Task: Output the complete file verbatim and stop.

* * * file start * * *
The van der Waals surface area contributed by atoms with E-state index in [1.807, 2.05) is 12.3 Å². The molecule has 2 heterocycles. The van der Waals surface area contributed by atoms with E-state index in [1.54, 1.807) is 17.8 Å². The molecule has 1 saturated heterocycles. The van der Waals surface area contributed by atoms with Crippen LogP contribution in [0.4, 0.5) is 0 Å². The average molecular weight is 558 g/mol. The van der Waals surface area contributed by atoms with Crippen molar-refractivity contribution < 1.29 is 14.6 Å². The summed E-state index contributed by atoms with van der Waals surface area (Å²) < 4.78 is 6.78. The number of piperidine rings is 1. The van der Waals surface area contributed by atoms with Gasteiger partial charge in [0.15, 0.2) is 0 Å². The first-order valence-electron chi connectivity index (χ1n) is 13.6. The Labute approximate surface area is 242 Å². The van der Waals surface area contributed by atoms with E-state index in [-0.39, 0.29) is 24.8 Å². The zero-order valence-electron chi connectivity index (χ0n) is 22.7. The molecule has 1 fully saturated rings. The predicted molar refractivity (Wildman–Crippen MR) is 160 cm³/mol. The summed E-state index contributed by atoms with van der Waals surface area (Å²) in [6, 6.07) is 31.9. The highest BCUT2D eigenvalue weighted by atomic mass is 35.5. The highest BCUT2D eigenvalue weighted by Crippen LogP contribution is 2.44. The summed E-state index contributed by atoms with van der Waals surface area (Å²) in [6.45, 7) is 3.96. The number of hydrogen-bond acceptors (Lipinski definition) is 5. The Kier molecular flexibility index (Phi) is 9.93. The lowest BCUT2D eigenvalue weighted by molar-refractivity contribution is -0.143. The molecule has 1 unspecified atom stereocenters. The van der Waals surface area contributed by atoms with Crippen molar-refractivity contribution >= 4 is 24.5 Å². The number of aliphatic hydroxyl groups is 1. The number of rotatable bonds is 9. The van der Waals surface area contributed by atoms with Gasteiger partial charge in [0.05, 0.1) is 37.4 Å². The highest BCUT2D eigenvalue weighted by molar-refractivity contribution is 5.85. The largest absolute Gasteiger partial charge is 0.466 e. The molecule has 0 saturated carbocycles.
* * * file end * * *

The van der Waals surface area contributed by atoms with E-state index in [1.807, 2.05) is 12.3 Å². The molecule has 2 heterocycles. The van der Waals surface area contributed by atoms with E-state index in [1.54, 1.807) is 17.8 Å². The molecule has 1 saturated heterocycles. The van der Waals surface area contributed by atoms with Crippen LogP contribution in [0.4, 0.5) is 0 Å². The average molecular weight is 558 g/mol. The van der Waals surface area contributed by atoms with Crippen molar-refractivity contribution < 1.29 is 14.6 Å². The summed E-state index contributed by atoms with van der Waals surface area (Å²) < 4.78 is 6.78. The number of piperidine rings is 1. The van der Waals surface area contributed by atoms with Gasteiger partial charge in [0.15, 0.2) is 0 Å². The first-order valence-electron chi connectivity index (χ1n) is 13.6. The Labute approximate surface area is 242 Å². The van der Waals surface area contributed by atoms with E-state index in [-0.39, 0.29) is 24.8 Å². The zero-order valence-electron chi connectivity index (χ0n) is 22.7. The molecule has 1 fully saturated rings. The predicted molar refractivity (Wildman–Crippen MR) is 160 cm³/mol. The summed E-state index contributed by atoms with van der Waals surface area (Å²) in [6, 6.07) is 31.9. The highest BCUT2D eigenvalue weighted by atomic mass is 35.5. The highest BCUT2D eigenvalue weighted by Crippen LogP contribution is 2.44. The summed E-state index contributed by atoms with van der Waals surface area (Å²) in [6.45, 7) is 3.96. The number of hydrogen-bond acceptors (Lipinski definition) is 5. The Kier molecular flexibility index (Phi) is 9.93. The lowest BCUT2D eigenvalue weighted by molar-refractivity contribution is -0.143. The molecule has 1 unspecified atom stereocenters. The van der Waals surface area contributed by atoms with Crippen molar-refractivity contribution >= 4 is 24.5 Å². The number of aliphatic hydroxyl groups is 1. The number of rotatable bonds is 9. The van der Waals surface area contributed by atoms with Gasteiger partial charge in [0.05, 0.1) is 37.4 Å². The highest BCUT2D eigenvalue weighted by molar-refractivity contribution is 5.85. The largest absolute Gasteiger partial charge is 0.466 e. The molecule has 0 saturated carbocycles.